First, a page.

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Level of Assets That Spouses of Medicaid Recipients May Keep Rises for 2015
- December 4th, 2014
Medicaid law provides special protections for the spouses of Medicaid applicants to make sure the spouses have the minimum support needed to continue to live in the community while their husband or wife is receiving long-term care benefits, usually in a nursing home.
One of the most important protections is the "community spouse resource allowance" or CSRA. In order to be eligible for Medicaid benefits a nursing home resident may have no more than $2,000 in assets (the amount may be somewhat higher in some states). In general, the community spouse may keep one-half of the couple's total "countable" assets up to a maximum that changes each year. This is the “maximum CSRA,” the most that a state may allow a community spouse to retain without a hearing or a court order. The least that a state may allow a community spouse to retain is called the “minimum CSRA.”
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The federal government just announced the new spousal impoverishment figures for 2015, which include the minimum and maximum CSRA:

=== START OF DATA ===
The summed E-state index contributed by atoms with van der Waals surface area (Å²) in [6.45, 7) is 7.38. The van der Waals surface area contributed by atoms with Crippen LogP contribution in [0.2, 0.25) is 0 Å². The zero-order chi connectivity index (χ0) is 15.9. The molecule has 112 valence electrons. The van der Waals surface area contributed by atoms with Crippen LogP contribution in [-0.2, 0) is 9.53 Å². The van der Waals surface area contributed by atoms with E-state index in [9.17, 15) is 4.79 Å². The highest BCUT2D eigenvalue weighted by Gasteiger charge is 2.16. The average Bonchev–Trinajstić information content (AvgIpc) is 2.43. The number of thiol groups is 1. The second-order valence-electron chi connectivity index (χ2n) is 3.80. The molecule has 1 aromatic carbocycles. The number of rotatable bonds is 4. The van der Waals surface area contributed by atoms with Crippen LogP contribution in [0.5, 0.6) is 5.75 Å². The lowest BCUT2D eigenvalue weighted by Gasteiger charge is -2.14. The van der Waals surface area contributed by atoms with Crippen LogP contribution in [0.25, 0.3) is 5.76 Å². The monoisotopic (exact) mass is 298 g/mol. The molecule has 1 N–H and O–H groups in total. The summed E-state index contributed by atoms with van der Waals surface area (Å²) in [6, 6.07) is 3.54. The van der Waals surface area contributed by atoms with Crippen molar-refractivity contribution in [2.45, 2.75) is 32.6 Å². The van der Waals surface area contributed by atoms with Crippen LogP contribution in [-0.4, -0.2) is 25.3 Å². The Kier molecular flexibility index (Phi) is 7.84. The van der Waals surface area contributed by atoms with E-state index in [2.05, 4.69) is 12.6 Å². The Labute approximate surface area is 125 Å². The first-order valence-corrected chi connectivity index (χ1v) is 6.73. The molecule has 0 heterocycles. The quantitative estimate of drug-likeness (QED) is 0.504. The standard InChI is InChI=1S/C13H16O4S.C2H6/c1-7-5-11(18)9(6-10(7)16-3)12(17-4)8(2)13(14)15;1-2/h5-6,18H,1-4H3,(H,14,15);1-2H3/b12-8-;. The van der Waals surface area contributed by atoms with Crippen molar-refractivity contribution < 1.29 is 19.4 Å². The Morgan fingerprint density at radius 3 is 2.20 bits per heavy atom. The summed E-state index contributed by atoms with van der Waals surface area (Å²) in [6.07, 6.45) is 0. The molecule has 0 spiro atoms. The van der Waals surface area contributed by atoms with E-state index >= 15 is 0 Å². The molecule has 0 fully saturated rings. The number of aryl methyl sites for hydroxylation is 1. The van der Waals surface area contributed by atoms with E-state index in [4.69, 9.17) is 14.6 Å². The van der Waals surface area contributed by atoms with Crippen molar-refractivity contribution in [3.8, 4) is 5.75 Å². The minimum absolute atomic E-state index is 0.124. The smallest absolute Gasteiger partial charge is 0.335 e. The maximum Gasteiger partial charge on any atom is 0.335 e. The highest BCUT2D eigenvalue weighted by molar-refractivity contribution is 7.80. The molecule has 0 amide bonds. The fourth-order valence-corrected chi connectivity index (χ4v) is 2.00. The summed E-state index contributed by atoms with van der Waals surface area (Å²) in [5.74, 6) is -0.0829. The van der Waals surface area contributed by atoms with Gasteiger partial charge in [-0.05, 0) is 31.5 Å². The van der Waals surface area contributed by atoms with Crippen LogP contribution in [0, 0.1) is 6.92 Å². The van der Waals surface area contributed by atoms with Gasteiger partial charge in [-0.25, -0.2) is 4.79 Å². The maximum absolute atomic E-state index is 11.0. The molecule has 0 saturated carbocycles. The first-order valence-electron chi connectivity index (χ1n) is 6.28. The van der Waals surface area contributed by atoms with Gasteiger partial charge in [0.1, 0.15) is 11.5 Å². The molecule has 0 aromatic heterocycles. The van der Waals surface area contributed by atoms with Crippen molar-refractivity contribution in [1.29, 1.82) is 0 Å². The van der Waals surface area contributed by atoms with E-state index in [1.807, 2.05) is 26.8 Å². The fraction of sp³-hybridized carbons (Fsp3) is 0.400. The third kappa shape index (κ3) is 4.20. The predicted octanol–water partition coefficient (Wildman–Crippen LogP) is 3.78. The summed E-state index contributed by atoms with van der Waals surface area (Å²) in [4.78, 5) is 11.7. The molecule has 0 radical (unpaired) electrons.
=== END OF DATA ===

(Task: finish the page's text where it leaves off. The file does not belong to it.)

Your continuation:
Minimum Community Spouse Resource Allowance: $23,844
Maximum Community Spouse Resource Allowance: $119,220
Here's an example of how the CSRA might work:
If a couple has $100,000 in countable assets on the date the applicant enters a nursing home, he or she will be eligible for Medicaid once the couple's assets have been reduced to a combined figure of $52,000 -- $2,000 for the applicant and $50,000 for the community spouse.
Some states, however, are more generous toward the community spouse. In these states, the community spouse may keep up to $119,220 (in 2015), regardless of whether or not this represents half the couple's assets. For example, if the couple had $100,000 in countable assets, the community spouse could keep the entire amount, instead of being limited to half.
For more about the CSRA, click here.
For more about Medicaid's protections for the healthy spouse, click here.
For more about Medicaid's treatment of assets, including what is "non-countable," click here.
Last Modified: 12/04/2014